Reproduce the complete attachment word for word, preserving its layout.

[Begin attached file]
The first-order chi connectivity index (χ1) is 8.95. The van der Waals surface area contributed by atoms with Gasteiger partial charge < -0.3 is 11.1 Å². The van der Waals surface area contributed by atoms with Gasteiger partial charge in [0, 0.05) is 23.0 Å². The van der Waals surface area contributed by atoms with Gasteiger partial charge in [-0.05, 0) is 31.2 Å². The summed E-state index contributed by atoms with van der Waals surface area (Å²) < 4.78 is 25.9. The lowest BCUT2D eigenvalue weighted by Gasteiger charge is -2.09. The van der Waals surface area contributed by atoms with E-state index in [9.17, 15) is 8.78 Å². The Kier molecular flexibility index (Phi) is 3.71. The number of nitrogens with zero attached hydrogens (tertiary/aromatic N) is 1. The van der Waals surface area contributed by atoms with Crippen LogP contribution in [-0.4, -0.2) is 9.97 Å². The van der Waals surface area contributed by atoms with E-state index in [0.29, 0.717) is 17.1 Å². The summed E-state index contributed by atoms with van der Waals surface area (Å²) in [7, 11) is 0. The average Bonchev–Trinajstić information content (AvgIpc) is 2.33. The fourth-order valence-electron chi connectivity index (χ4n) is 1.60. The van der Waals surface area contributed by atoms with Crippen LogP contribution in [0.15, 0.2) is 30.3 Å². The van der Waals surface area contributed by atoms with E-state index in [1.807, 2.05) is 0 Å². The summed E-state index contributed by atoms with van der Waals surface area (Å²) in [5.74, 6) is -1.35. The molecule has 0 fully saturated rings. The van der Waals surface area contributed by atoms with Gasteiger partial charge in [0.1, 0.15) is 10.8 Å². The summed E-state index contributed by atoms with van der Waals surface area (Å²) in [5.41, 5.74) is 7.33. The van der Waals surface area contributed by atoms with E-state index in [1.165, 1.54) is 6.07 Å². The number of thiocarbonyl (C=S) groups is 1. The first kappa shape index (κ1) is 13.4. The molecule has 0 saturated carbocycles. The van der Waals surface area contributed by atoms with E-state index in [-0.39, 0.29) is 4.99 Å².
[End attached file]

The first-order chi connectivity index (χ1) is 8.95. The van der Waals surface area contributed by atoms with Gasteiger partial charge < -0.3 is 11.1 Å². The van der Waals surface area contributed by atoms with Gasteiger partial charge in [0, 0.05) is 23.0 Å². The van der Waals surface area contributed by atoms with Gasteiger partial charge in [-0.05, 0) is 31.2 Å². The summed E-state index contributed by atoms with van der Waals surface area (Å²) < 4.78 is 25.9. The lowest BCUT2D eigenvalue weighted by Gasteiger charge is -2.09. The van der Waals surface area contributed by atoms with E-state index in [9.17, 15) is 8.78 Å². The Kier molecular flexibility index (Phi) is 3.71. The number of nitrogens with zero attached hydrogens (tertiary/aromatic N) is 1. The van der Waals surface area contributed by atoms with Crippen LogP contribution in [-0.4, -0.2) is 9.97 Å². The van der Waals surface area contributed by atoms with E-state index in [0.29, 0.717) is 17.1 Å². The summed E-state index contributed by atoms with van der Waals surface area (Å²) in [7, 11) is 0. The average Bonchev–Trinajstić information content (AvgIpc) is 2.33. The fourth-order valence-electron chi connectivity index (χ4n) is 1.60. The van der Waals surface area contributed by atoms with Crippen LogP contribution in [0.15, 0.2) is 30.3 Å². The van der Waals surface area contributed by atoms with E-state index in [1.807, 2.05) is 0 Å². The summed E-state index contributed by atoms with van der Waals surface area (Å²) in [5.74, 6) is -1.35. The molecule has 0 fully saturated rings. The van der Waals surface area contributed by atoms with Gasteiger partial charge in [0.1, 0.15) is 10.8 Å². The summed E-state index contributed by atoms with van der Waals surface area (Å²) in [5.41, 5.74) is 7.33. The van der Waals surface area contributed by atoms with E-state index in [1.165, 1.54) is 6.07 Å². The number of thiocarbonyl (C=S) groups is 1. The first kappa shape index (κ1) is 13.4. The molecule has 0 saturated carbocycles. The van der Waals surface area contributed by atoms with E-state index in [-0.39, 0.29) is 4.99 Å².